These two articles, which present Earth Day as somehow in competition with Good Friday and Easter, baffled me. Honoring Earth Day does not necessarily detract from Good Friday and Easter for Christians. Can't people of faith celebrate both?
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|Fine. Go ahead and worship your|
stupid landscape. You're not
listening to me anyway.
During the interview, Beisner complained about a pervasive environmentalist movement that is allegedly anti-Christian, detrimental to the poor, and prone to using poor economics and science. As evidence that environmentalism is harmful to the poor, he cited a study by Indur M. Goklany linking global demand for biofuels to increased poverty and disease in developing countries. He also accused environmentalists of promoting "population restrictions", but did not name any groups or individuals who allegedly do so.
Much to my surprise, Beisner spoke positively of DDT as a cheap way to eliminate malaria-carrying mosquitoes, chiding environmentalists for banning DDT and allegedly allowing millions of people to die from malaria.
However, the DDT debate isn't nearly that simple. In a commentary at the Washington Post, entomologist May Berenbaum observes that mosquitoes have developed DDT resistance in many locations. In a 2007 statement, the World Health Organization recommended DDT for indoor residual spraying only, noting that its accumulation in the environment and tissues of exposed organisms creates concerns about possible long-term toxicity. In 2009, a panel of scientists from South Africa and the U.S. urged caution regarding DDT use due to its toxicity, recommending that safer alternatives should be tested and used in place of DDT if efficacious. Finally, what about less toxic means of killing mosquitoes, such as larvicides? In my opinion, to advocate for the use of DDT without discussing the risks it poses to public health and the environment is irresponsible.
Beisner claimed that environmentalists are targeting U.S. churches, singling out the National Religious Partnership for the Environment for their supposed "theological compromise." Claiming that the NRPE's message is not truly Biblical, Beisner accused the group of infiltrating churches, greening pulpits, and indoctrinating children in environmentalism.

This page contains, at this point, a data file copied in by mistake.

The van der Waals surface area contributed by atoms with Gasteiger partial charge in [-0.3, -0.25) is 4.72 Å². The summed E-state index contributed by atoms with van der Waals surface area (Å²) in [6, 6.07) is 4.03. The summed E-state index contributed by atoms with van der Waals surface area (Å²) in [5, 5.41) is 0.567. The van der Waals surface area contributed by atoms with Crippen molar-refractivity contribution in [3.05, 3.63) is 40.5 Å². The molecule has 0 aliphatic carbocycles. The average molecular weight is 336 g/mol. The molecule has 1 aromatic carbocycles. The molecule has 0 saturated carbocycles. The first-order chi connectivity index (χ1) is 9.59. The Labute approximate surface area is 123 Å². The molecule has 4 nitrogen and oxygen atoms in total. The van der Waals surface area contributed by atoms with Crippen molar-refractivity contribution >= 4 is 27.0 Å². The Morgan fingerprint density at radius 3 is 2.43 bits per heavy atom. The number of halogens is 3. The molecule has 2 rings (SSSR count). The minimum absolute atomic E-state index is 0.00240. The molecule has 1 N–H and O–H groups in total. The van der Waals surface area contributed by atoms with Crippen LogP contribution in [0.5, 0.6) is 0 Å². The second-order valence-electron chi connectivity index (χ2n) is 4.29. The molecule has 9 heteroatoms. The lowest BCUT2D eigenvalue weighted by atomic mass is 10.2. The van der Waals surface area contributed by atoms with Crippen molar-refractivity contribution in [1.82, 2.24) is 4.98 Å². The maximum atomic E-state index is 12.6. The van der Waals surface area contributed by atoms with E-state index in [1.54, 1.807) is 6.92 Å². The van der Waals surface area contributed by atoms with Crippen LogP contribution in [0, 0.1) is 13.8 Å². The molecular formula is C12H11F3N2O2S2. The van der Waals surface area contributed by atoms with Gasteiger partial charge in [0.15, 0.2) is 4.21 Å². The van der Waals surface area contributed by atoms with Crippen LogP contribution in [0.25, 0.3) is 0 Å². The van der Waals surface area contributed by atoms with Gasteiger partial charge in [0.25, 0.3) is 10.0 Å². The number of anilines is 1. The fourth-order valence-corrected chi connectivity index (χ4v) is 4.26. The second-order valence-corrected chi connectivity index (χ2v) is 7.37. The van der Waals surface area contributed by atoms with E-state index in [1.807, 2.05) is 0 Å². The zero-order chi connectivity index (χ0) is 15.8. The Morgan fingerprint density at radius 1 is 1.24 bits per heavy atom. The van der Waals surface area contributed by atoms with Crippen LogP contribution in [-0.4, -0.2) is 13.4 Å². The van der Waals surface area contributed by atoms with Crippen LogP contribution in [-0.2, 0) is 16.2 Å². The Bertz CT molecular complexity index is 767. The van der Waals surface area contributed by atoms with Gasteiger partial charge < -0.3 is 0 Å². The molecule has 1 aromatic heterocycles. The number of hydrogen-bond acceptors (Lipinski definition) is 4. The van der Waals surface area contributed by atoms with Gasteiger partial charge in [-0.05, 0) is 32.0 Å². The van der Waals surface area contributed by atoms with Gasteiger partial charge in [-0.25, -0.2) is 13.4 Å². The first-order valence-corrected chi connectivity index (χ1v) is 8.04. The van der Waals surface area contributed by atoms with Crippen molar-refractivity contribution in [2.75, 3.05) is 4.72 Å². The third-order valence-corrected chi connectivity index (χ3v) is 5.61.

Beisner urged parents to look at their children's textbooks and school curriculum and compare them to supposedly good information, such as that in Resisting the Green Dragon. He favorably noted a lecture in the series by Michael Farris, co-founder of Homeschool Legal Defense Association, on the environmentalist "indoctrination" of young people via schools, government programs, and entertainment.
In short, the CWA podcast with E. Calvin Beisner cast environmentalism in a negative light as a supposedly anti-Christian force polluting American culture. In demonizing environmentalism, he makes sweeping generalizations that ignore the movement's many facets. In labeling environmentalism as anti-Christian, he belittles the contributions of Christian ecotheologians and green Christians who have discovered intersections between environmentalism and faith. Most importantly, in accusing environmentalism of harming the poor, he ignores the environmental justice movement, which advocates for low-income and minority communities that have been disproportionately impacted by environmental damage.
To listen to the CWA podcast, visit www[dot]cwfa[dot]org/content.asp?id=20195. For additional commentary on E. Calvin Beisner and Resisting the Green Dragon, check out "The ‘Green Dragon’ Slayers: How the Religious Right and the Corporate Right are Joining Forces to Fight Environmental Protection" by People for the American Way.
As jarring as these examples are, I still feel hopeful this Earth Day. In spite of the efforts of some Religious Right figures, more and more people are taking environmental issues seriously. Let's hold onto that realization and work together to make our planet cleaner and safer.